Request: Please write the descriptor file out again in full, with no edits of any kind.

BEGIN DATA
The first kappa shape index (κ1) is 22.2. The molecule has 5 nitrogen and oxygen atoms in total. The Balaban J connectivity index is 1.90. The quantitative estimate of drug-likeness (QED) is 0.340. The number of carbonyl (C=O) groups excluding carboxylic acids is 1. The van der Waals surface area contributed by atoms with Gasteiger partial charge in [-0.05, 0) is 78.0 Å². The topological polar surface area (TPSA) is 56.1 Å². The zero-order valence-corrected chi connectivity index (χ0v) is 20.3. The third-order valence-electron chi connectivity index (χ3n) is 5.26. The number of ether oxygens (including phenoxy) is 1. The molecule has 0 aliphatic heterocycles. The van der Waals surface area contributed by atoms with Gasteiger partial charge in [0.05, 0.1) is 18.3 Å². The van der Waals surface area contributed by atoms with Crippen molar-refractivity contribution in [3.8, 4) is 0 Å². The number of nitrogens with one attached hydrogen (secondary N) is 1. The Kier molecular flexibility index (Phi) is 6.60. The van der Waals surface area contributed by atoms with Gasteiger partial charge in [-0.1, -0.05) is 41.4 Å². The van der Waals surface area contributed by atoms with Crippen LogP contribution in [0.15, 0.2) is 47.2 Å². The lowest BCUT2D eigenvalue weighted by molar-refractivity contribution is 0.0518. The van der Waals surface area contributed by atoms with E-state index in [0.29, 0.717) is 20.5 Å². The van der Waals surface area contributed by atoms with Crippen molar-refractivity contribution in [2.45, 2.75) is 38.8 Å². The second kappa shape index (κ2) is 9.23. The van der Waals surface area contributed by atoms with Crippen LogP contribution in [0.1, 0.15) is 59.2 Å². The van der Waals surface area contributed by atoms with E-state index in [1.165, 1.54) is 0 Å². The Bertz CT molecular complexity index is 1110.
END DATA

The first kappa shape index (κ1) is 22.2. The molecule has 5 nitrogen and oxygen atoms in total. The Balaban J connectivity index is 1.90. The quantitative estimate of drug-likeness (QED) is 0.340. The number of carbonyl (C=O) groups excluding carboxylic acids is 1. The van der Waals surface area contributed by atoms with Gasteiger partial charge in [-0.05, 0) is 78.0 Å². The topological polar surface area (TPSA) is 56.1 Å². The zero-order valence-corrected chi connectivity index (χ0v) is 20.3. The third-order valence-electron chi connectivity index (χ3n) is 5.26. The number of ether oxygens (including phenoxy) is 1. The molecule has 0 aliphatic heterocycles. The van der Waals surface area contributed by atoms with Gasteiger partial charge in [0.05, 0.1) is 18.3 Å². The van der Waals surface area contributed by atoms with Crippen molar-refractivity contribution in [3.8, 4) is 0 Å². The number of nitrogens with one attached hydrogen (secondary N) is 1. The Kier molecular flexibility index (Phi) is 6.60. The van der Waals surface area contributed by atoms with Gasteiger partial charge in [-0.1, -0.05) is 41.4 Å². The van der Waals surface area contributed by atoms with Crippen LogP contribution in [0.15, 0.2) is 47.2 Å². The lowest BCUT2D eigenvalue weighted by molar-refractivity contribution is 0.0518. The van der Waals surface area contributed by atoms with E-state index in [0.29, 0.717) is 20.5 Å². The van der Waals surface area contributed by atoms with Crippen molar-refractivity contribution in [2.45, 2.75) is 38.8 Å². The second kappa shape index (κ2) is 9.23. The van der Waals surface area contributed by atoms with Crippen LogP contribution in [0.1, 0.15) is 59.2 Å². The van der Waals surface area contributed by atoms with E-state index in [1.165, 1.54) is 0 Å². The Bertz CT molecular complexity index is 1110.